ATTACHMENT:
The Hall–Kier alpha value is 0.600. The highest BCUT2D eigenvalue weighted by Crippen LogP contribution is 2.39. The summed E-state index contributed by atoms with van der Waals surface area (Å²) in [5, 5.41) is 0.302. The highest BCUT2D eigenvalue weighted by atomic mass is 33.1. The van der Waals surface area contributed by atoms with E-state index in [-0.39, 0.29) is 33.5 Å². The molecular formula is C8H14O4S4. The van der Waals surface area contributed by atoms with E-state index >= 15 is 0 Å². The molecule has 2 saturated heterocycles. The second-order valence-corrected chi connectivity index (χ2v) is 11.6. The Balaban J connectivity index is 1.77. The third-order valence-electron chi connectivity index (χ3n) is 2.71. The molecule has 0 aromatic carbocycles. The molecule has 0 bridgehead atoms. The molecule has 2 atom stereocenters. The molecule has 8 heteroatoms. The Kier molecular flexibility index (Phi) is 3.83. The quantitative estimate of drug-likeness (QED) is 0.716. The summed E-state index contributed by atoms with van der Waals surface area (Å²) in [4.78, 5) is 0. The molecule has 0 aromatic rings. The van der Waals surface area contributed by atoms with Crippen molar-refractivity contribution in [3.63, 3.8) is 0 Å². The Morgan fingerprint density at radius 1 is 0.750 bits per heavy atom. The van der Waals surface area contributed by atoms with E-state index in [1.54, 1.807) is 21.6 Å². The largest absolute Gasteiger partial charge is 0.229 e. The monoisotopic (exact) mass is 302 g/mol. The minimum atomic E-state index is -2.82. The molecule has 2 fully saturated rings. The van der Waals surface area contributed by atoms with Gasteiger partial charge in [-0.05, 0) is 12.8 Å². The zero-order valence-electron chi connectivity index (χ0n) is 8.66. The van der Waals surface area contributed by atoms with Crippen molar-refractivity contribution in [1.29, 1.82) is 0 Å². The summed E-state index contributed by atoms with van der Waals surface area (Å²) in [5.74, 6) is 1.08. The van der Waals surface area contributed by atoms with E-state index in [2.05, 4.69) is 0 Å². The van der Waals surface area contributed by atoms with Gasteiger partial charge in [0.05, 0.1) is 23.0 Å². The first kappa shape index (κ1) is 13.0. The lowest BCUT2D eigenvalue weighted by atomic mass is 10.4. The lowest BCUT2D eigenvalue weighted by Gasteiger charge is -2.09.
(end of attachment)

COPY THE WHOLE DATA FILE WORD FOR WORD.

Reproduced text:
The Hall–Kier alpha value is 0.600. The highest BCUT2D eigenvalue weighted by Crippen LogP contribution is 2.39. The summed E-state index contributed by atoms with van der Waals surface area (Å²) in [5, 5.41) is 0.302. The highest BCUT2D eigenvalue weighted by atomic mass is 33.1. The van der Waals surface area contributed by atoms with E-state index in [-0.39, 0.29) is 33.5 Å². The molecular formula is C8H14O4S4. The van der Waals surface area contributed by atoms with E-state index >= 15 is 0 Å². The molecule has 2 saturated heterocycles. The second-order valence-corrected chi connectivity index (χ2v) is 11.6. The Balaban J connectivity index is 1.77. The third-order valence-electron chi connectivity index (χ3n) is 2.71. The molecule has 0 aromatic carbocycles. The molecule has 0 bridgehead atoms. The molecule has 2 atom stereocenters. The molecule has 8 heteroatoms. The Kier molecular flexibility index (Phi) is 3.83. The quantitative estimate of drug-likeness (QED) is 0.716. The summed E-state index contributed by atoms with van der Waals surface area (Å²) in [4.78, 5) is 0. The molecule has 0 aromatic rings. The van der Waals surface area contributed by atoms with Crippen molar-refractivity contribution in [3.63, 3.8) is 0 Å². The Morgan fingerprint density at radius 1 is 0.750 bits per heavy atom. The van der Waals surface area contributed by atoms with E-state index in [1.54, 1.807) is 21.6 Å². The largest absolute Gasteiger partial charge is 0.229 e. The monoisotopic (exact) mass is 302 g/mol. The minimum atomic E-state index is -2.82. The molecule has 2 fully saturated rings. The van der Waals surface area contributed by atoms with Gasteiger partial charge in [-0.05, 0) is 12.8 Å². The zero-order valence-electron chi connectivity index (χ0n) is 8.66. The van der Waals surface area contributed by atoms with Crippen molar-refractivity contribution in [1.29, 1.82) is 0 Å². The summed E-state index contributed by atoms with van der Waals surface area (Å²) in [5.74, 6) is 1.08. The van der Waals surface area contributed by atoms with E-state index in [2.05, 4.69) is 0 Å². The van der Waals surface area contributed by atoms with Gasteiger partial charge in [0.05, 0.1) is 23.0 Å². The first kappa shape index (κ1) is 13.0. The lowest BCUT2D eigenvalue weighted by atomic mass is 10.4. The lowest BCUT2D eigenvalue weighted by Gasteiger charge is -2.09.